Partner Jane Kola comments in Pensions Expert on lawyers’ urge for a simpler system to rectify drafting mistakes in pension scheme rules
Lawyers are urging reform to ease the correction of obvious drafting mistakes in pension scheme rules, after Lloyds Bank was forced to go to the High Court to avoid a £25m hit to its liabilities.
According to the law reporting service Law360, the court endorsed proposed changes to a Lloyds Bank employee pension plan on December 11 last year, allowing the bank to add a paragraph that it says was inadvertently left out of three deeds and could have cost it £25m.
Such errors are not uncommon. In November, it was reported that an orthotics and prosthetics manufacturer was forced to go to court to amend a word in rules drafted 20 years ago, which if left unchanged would have cost the plan £10m.
Jane Kola commented: “It’s another in an increasingly long line of cases where the courts have been prepared to correct obvious errors in deeds, as long as there is a substantial body of documentary and other evidence to support the view that it is just an error and not a rewriting of history.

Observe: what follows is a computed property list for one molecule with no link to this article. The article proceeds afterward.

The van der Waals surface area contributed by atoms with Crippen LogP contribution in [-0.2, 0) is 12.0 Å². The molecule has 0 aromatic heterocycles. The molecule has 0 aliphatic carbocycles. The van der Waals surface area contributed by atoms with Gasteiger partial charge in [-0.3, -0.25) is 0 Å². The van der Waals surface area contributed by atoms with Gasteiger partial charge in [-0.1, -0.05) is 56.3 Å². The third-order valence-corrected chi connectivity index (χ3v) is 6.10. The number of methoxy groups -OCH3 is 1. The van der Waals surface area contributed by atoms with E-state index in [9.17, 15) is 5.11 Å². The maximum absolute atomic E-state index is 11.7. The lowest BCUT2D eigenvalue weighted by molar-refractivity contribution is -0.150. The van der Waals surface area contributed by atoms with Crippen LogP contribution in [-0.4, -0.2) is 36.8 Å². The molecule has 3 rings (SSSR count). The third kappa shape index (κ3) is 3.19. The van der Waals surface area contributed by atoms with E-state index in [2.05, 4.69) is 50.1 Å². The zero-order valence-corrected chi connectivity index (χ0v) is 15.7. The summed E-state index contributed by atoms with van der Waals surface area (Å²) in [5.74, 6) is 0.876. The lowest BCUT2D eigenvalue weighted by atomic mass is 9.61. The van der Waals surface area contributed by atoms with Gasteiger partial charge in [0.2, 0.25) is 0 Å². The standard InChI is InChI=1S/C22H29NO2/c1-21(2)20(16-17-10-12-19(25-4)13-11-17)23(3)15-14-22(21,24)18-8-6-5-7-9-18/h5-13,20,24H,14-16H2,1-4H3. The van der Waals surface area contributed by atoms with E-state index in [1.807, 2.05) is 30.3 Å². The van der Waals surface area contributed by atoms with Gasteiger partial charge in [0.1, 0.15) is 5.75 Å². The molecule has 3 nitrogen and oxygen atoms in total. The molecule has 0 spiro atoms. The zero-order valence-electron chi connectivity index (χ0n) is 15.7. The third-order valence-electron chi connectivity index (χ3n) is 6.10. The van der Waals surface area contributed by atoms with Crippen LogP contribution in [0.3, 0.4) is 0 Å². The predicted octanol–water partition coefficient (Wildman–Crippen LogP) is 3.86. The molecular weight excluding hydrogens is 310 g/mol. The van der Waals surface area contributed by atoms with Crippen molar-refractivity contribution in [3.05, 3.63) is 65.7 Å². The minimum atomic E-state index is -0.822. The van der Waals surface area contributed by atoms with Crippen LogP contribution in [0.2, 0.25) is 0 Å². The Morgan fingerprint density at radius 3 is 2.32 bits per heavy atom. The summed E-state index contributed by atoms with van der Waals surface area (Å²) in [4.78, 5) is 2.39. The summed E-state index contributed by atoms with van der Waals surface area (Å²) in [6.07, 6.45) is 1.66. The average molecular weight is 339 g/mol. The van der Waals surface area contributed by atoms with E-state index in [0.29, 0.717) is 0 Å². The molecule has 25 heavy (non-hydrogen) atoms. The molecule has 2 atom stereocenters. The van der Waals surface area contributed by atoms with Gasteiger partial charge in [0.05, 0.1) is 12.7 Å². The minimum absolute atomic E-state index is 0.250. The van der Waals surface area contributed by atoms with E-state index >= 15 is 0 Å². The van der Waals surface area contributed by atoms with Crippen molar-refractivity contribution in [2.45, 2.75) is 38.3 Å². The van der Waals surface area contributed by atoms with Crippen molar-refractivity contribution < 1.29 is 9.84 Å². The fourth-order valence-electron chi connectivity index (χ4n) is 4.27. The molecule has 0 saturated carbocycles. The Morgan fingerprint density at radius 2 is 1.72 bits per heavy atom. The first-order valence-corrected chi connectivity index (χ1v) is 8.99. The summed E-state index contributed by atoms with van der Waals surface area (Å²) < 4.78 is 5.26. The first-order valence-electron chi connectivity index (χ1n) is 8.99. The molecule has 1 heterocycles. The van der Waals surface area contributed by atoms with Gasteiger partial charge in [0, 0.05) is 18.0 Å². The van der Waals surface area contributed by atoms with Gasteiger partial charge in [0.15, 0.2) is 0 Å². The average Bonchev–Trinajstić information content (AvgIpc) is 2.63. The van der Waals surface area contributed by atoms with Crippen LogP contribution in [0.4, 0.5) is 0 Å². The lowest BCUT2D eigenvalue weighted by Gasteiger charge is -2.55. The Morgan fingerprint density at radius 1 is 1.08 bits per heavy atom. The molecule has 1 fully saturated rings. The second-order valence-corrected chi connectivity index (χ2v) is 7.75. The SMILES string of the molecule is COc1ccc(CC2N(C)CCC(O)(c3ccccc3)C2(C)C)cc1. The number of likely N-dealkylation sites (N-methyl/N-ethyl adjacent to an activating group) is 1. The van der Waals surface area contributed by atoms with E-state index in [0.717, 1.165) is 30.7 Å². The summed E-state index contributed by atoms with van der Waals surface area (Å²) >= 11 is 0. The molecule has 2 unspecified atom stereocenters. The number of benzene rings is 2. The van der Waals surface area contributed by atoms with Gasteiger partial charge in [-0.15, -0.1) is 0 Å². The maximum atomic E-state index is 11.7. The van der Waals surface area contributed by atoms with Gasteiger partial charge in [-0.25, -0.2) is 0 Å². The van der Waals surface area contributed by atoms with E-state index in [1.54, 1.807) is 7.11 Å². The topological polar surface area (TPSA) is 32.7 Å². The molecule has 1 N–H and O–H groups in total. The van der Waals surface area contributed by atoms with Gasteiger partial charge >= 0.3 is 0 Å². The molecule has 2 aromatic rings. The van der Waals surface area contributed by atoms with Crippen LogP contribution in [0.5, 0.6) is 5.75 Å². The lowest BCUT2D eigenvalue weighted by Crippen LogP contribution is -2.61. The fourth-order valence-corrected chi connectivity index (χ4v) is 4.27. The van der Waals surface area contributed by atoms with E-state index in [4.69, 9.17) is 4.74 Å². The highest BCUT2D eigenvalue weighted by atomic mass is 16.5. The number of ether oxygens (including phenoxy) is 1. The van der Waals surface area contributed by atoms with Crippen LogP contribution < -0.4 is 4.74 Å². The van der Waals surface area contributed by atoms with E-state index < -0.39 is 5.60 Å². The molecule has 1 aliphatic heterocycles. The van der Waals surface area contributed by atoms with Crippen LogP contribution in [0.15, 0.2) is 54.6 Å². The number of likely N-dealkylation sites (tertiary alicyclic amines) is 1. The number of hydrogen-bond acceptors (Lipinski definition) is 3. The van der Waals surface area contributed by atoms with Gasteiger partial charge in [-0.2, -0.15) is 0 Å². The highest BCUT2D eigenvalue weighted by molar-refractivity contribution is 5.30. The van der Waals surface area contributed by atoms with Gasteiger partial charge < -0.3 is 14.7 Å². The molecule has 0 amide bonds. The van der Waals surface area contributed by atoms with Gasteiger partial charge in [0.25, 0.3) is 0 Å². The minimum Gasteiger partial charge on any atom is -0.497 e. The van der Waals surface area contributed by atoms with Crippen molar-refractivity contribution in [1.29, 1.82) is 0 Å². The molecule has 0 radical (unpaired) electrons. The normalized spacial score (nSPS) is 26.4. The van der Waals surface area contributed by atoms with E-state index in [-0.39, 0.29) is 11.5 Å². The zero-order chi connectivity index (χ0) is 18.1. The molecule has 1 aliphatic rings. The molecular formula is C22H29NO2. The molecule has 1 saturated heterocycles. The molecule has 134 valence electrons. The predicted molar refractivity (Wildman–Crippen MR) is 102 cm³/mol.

“Decided by a master as a part of a summary judgment process rather than full-blown High Court litigation, this continues the trend towards the correction of errors being dealt with less expensively than in the past, but this is still a relatively costly business.”
“Correcting obvious errors in deeds still remains far too expensive,” Ms Kola added. “Clients who rightly want certainty have little choice but to seek a court order to gain that certainty as the law stands. This is clearly an area which needs reform so that the courts are only troubled by the cases where there is a real doubt on what the deeds were intended to achieve or mean.”
“The lesson from this and the many cases before is that it pays to keep all of the old files so evidence of the parties’ intentions survive,” Ms Kola stressed.
She added that checking deeds for errors regularly increases the chance that the documentation needed for rectification will survive. “If the error is less than 15 years old it may also be possible to seek a contribution towards the costs of correction from the party responsible for the error,” she said.
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